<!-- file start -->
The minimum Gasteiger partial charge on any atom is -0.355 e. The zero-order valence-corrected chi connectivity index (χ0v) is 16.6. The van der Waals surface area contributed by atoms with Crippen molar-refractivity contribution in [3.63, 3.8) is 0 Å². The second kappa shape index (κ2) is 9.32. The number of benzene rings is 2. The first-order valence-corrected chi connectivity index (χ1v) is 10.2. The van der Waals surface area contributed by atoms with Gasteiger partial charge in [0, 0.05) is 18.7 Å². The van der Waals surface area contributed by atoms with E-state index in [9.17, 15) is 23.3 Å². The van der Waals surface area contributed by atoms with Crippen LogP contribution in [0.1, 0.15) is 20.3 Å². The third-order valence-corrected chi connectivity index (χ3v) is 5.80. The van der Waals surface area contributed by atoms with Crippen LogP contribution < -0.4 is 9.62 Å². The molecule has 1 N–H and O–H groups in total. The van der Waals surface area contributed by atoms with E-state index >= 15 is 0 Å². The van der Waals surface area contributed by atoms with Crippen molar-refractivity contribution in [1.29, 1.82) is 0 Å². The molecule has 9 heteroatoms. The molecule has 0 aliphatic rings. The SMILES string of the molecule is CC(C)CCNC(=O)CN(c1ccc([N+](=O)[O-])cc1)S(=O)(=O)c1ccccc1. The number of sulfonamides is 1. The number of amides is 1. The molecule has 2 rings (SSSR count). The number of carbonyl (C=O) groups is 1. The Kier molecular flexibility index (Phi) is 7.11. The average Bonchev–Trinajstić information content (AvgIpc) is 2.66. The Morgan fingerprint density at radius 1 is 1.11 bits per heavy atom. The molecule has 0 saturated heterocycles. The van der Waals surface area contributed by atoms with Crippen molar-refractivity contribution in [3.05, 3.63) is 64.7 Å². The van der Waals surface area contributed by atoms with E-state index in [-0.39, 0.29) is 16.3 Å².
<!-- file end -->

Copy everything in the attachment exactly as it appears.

The minimum Gasteiger partial charge on any atom is -0.355 e. The zero-order valence-corrected chi connectivity index (χ0v) is 16.6. The van der Waals surface area contributed by atoms with Crippen molar-refractivity contribution in [3.63, 3.8) is 0 Å². The second kappa shape index (κ2) is 9.32. The number of benzene rings is 2. The first-order valence-corrected chi connectivity index (χ1v) is 10.2. The van der Waals surface area contributed by atoms with Gasteiger partial charge in [0, 0.05) is 18.7 Å². The van der Waals surface area contributed by atoms with E-state index in [9.17, 15) is 23.3 Å². The van der Waals surface area contributed by atoms with Crippen LogP contribution in [0.1, 0.15) is 20.3 Å². The third-order valence-corrected chi connectivity index (χ3v) is 5.80. The van der Waals surface area contributed by atoms with Crippen LogP contribution < -0.4 is 9.62 Å². The molecule has 1 N–H and O–H groups in total. The van der Waals surface area contributed by atoms with E-state index >= 15 is 0 Å². The van der Waals surface area contributed by atoms with Crippen molar-refractivity contribution in [1.29, 1.82) is 0 Å². The molecule has 9 heteroatoms. The molecule has 0 aliphatic rings. The SMILES string of the molecule is CC(C)CCNC(=O)CN(c1ccc([N+](=O)[O-])cc1)S(=O)(=O)c1ccccc1. The number of sulfonamides is 1. The number of amides is 1. The molecule has 2 rings (SSSR count). The number of carbonyl (C=O) groups is 1. The Kier molecular flexibility index (Phi) is 7.11. The average Bonchev–Trinajstić information content (AvgIpc) is 2.66. The Morgan fingerprint density at radius 1 is 1.11 bits per heavy atom. The molecule has 0 saturated heterocycles. The van der Waals surface area contributed by atoms with Crippen molar-refractivity contribution in [3.05, 3.63) is 64.7 Å². The van der Waals surface area contributed by atoms with E-state index in [-0.39, 0.29) is 16.3 Å².